I think it's a mistake to show results for EL EAP college readiness without some qualifier that makes it clear what that subgroup is. Most ELs become non-ELs before they get out of elementary. So the ELs that are still ELs when it comes time to test for college readiness (in high school) are only the ones who were never able to test out of the program. Thus, the college readiness rates for those remaining … Read More

    I think it’s a mistake to show results for EL EAP college readiness without some qualifier that makes it clear what that subgroup is.
    Most ELs become non-ELs before they get out of elementary. So the ELs that are still ELs when it comes time to test for college readiness (in high school) are only the ones who were never able to test out of the program.
    Thus, the college readiness rates for those remaining students (in ELA) have hovered between 0% and 1% for a while (only slightly better in math). With not-ready rates near 100%. This of course does not mean ELs may not have previously done well. It’s just those that did are no longer ELs. This can be seen by looking at the RFEP rates, which are fairly close to overall state levels. But those are not included in these graphs (that might be a sufficient qualifier). This does not mean it’s not helpful to know that essentially no ELs (really LTELs) are even conditionally college ready, just that it’s not an accurate reflection of the makeup of the subgroup.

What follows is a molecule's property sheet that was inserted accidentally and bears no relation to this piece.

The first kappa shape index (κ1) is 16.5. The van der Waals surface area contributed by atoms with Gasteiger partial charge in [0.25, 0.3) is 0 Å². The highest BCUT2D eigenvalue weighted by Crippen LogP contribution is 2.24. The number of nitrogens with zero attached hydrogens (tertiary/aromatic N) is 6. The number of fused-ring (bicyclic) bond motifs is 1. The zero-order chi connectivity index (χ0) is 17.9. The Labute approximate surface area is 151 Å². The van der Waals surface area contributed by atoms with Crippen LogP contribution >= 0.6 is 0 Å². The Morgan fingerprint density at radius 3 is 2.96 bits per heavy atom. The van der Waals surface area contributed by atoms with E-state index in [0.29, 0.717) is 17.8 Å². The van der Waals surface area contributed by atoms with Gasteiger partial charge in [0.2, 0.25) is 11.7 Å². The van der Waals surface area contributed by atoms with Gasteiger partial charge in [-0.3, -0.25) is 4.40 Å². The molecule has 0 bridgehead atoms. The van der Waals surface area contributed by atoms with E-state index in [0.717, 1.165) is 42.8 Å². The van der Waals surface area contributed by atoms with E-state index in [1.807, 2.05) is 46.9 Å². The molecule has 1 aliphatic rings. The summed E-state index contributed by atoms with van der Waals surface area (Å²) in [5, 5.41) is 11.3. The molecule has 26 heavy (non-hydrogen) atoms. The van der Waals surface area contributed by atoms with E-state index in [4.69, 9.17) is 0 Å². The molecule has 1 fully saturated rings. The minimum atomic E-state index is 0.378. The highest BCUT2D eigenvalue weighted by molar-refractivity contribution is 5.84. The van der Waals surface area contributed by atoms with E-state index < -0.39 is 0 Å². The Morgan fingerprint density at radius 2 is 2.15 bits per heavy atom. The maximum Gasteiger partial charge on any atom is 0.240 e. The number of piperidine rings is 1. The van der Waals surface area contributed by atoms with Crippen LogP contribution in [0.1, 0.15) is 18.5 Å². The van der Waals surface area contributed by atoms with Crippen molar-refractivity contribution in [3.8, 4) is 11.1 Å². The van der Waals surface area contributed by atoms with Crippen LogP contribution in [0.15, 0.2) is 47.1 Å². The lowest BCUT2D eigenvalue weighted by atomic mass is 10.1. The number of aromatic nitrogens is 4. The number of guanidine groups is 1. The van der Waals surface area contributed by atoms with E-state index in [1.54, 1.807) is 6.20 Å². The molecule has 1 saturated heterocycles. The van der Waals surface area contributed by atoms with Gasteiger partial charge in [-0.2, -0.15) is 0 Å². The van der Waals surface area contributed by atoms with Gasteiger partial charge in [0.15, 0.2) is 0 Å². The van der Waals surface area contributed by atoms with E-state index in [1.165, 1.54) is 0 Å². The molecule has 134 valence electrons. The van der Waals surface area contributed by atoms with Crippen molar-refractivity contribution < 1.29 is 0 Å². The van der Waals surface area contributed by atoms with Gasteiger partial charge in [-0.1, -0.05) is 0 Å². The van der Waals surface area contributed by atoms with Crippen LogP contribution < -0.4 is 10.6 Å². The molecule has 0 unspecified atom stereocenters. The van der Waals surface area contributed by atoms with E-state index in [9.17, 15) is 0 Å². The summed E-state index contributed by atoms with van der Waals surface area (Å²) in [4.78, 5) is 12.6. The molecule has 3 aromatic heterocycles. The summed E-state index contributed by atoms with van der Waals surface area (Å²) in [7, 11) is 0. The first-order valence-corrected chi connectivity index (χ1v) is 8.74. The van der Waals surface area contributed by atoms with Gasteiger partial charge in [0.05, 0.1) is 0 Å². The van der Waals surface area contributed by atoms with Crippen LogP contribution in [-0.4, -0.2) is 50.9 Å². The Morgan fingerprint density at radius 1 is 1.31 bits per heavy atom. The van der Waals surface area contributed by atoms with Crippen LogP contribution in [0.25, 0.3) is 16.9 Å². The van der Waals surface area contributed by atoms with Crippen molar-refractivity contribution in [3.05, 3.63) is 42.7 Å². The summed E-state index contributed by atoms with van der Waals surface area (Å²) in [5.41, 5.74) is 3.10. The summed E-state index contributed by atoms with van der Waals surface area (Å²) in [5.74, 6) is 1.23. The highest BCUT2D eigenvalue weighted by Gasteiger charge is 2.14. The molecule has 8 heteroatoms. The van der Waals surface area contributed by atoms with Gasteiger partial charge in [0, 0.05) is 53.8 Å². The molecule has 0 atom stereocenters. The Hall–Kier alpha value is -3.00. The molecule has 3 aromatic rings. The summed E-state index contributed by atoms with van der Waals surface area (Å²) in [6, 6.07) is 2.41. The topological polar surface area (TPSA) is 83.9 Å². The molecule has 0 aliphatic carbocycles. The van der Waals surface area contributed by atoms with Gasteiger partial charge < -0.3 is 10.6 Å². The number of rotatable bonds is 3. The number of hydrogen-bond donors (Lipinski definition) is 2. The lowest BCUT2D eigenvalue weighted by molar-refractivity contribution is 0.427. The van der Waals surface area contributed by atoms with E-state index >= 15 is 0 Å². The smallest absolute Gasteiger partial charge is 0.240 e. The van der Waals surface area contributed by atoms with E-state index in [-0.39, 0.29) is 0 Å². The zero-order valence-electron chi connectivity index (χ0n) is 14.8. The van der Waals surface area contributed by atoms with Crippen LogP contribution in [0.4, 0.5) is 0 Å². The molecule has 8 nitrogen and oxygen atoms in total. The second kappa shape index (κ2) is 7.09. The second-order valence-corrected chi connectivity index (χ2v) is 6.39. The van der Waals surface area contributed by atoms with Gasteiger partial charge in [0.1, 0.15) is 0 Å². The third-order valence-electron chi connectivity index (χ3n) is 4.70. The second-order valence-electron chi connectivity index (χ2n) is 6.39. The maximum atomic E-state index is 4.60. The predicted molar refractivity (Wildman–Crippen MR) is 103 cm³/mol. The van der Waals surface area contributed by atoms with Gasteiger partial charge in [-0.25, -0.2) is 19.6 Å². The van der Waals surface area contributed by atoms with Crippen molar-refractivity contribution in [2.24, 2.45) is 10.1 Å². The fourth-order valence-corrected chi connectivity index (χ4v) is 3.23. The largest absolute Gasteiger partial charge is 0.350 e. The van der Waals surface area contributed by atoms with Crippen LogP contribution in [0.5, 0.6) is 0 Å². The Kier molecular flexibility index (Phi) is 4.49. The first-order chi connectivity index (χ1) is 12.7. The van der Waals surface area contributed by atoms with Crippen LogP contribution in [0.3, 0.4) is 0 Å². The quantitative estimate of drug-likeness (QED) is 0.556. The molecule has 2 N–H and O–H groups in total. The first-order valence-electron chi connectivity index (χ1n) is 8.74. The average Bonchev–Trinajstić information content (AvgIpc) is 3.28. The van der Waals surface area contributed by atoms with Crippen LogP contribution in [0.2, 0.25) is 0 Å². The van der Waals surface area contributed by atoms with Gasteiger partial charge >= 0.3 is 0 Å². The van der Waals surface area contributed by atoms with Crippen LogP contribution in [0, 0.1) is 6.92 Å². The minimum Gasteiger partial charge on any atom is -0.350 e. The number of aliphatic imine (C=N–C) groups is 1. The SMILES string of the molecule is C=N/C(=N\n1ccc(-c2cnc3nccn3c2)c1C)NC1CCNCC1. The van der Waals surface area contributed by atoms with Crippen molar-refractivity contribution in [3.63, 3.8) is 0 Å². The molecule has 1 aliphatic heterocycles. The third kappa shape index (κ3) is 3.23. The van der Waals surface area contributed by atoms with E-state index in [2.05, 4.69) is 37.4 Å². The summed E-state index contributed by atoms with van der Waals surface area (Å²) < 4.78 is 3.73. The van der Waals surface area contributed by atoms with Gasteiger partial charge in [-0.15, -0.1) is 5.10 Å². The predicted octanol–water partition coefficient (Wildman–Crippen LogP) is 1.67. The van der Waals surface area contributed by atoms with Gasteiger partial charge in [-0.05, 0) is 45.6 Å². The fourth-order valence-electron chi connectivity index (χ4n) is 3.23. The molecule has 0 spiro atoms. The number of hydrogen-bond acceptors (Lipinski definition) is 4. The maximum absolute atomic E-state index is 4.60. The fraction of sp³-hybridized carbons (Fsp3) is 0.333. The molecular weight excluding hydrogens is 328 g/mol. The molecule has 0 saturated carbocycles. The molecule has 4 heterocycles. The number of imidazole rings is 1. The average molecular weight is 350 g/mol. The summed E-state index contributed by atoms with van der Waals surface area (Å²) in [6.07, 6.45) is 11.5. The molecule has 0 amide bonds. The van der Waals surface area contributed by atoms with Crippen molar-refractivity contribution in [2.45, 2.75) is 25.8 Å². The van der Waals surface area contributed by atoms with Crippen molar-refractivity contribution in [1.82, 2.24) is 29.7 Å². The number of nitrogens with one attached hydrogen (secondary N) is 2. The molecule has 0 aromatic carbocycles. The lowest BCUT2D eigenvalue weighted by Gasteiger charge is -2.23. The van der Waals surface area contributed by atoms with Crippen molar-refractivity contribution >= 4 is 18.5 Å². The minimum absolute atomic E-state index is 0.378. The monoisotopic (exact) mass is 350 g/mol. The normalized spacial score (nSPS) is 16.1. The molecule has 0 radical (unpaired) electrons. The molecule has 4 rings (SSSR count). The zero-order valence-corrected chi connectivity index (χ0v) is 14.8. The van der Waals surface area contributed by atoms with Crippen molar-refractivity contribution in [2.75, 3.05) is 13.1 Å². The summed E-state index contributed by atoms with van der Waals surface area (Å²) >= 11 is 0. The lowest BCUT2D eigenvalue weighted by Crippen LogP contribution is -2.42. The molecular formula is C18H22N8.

I also think state-level subgroup numbers should be included for comparison the way they are for non-subgroup measures.

  2. Manuel 2 years ago2 years ago

    Can someone comment on why most "success metrics" are high-school-centric? How can one tell if a middle or elementary school is "doing well?" Also, I noticed, but I did not check it, that the table given shows that charter schools LCAPs are not available. They are supposed to be considered as its own "Local Educational Agency" and are required to file one. Any idea why it isn't available? Read More

    Can someone comment on why most “success metrics” are high-school-centric?

    How can one tell if a middle or elementary school is “doing well?”

    Also, I noticed, but I did not check it, that the table given shows that charter schools LCAPs are not available. They are supposed to be considered as its own “Local Educational Agency” and are required to file one. Any idea why it isn’t available?

    Replies

    • navigio 2 years ago2 years ago

      Because we don’t have summative test scores yet?

    • Parent 2 years ago2 years ago

      "How can one tell if a middle or elementary school is "doing well?"" We can't, because the high school union teachers aren't about to rat out their middle school teacher brothers. This is why we can only rely on metrics for high schools - are they supplying college ready seniors? Read More

      “How can one tell if a middle or elementary school is “doing well?””

      We can’t, because the high school union teachers aren’t about to rat out their middle school teacher brothers.

      This is why we can only rely on metrics for high schools – are they supplying college ready seniors?

      • FloydThursby1941 2 years ago2 years ago

        So true. We could delay another year with a million meetings for everyone to input their opinion, and the union would still come up with a reason to oppose publishing the test scores as they did before.